Title

The Effects of Weight on Employment Discrimination

Date

5-26-2016 1:30 PM

End Time

26-5-2016 3:30 PM

Location

WUC Pacific Room

Department

Behavioral Sciences

Session Chair

Jaime M. Cloud

Session Title

Behavioral Sciences Poster Session 2

Faculty Sponsor(s)

Jaime M. Cloud

Presentation Type

Poster session

Abstract

It was hypothesized that an obese individual would be less likely to be hired for a job than a normal weight individual. Undergraduate students were (Female=21; M=24, SD=8) randomly assigned to normal weight or obese weight conditions. Likelihood of hiring and work ethic were measured. No significant differences were found in hiring rate for normal weight individuals (M=6.07, SD=.799) and overweight individual (M=6.13, SD=.64) conditions; t(28)= -252, n.s., r2 = 1.0, or in work ethic scores for normal weight individual (M=4.07, SD=.703) and overweight individual (M=3.73, SD=.21) conditions; t(28)=1.21, n.s., r2=. 05. These data suggest weight is not enough to play a role within work ethic or likeness of hiring.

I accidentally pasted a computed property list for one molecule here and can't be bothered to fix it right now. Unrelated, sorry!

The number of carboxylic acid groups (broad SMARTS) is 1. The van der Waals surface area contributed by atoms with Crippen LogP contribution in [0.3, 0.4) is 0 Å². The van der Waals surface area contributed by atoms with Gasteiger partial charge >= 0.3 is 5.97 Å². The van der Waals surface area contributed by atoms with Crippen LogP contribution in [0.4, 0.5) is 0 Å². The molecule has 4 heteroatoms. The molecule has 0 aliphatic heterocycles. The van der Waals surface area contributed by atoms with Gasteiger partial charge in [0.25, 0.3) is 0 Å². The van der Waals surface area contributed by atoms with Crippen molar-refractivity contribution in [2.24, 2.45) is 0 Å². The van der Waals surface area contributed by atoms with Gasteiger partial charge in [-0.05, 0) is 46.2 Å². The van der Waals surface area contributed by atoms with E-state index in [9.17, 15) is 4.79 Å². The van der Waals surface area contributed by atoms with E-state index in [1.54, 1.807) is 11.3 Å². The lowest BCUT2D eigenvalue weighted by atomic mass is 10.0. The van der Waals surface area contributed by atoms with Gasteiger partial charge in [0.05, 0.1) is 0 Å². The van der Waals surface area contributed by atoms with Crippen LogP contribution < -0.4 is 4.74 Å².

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May 26th, 1:30 PM May 26th, 3:30 PM

The Effects of Weight on Employment Discrimination

WUC Pacific Room

It was hypothesized that an obese individual would be less likely to be hired for a job than a normal weight individual. Undergraduate students were (Female=21; M=24, SD=8) randomly assigned to normal weight or obese weight conditions. Likelihood of hiring and work ethic were measured. No significant differences were found in hiring rate for normal weight individuals (M=6.07, SD=.799) and overweight individual (M=6.13, SD=.64) conditions; t(28)= -252, n.s., r2 = 1.0, or in work ethic scores for normal weight individual (M=4.07, SD=.703) and overweight individual (M=3.73, SD=.21) conditions; t(28)=1.21, n.s., r2=. 05. These data suggest weight is not enough to play a role within work ethic or likeness of hiring.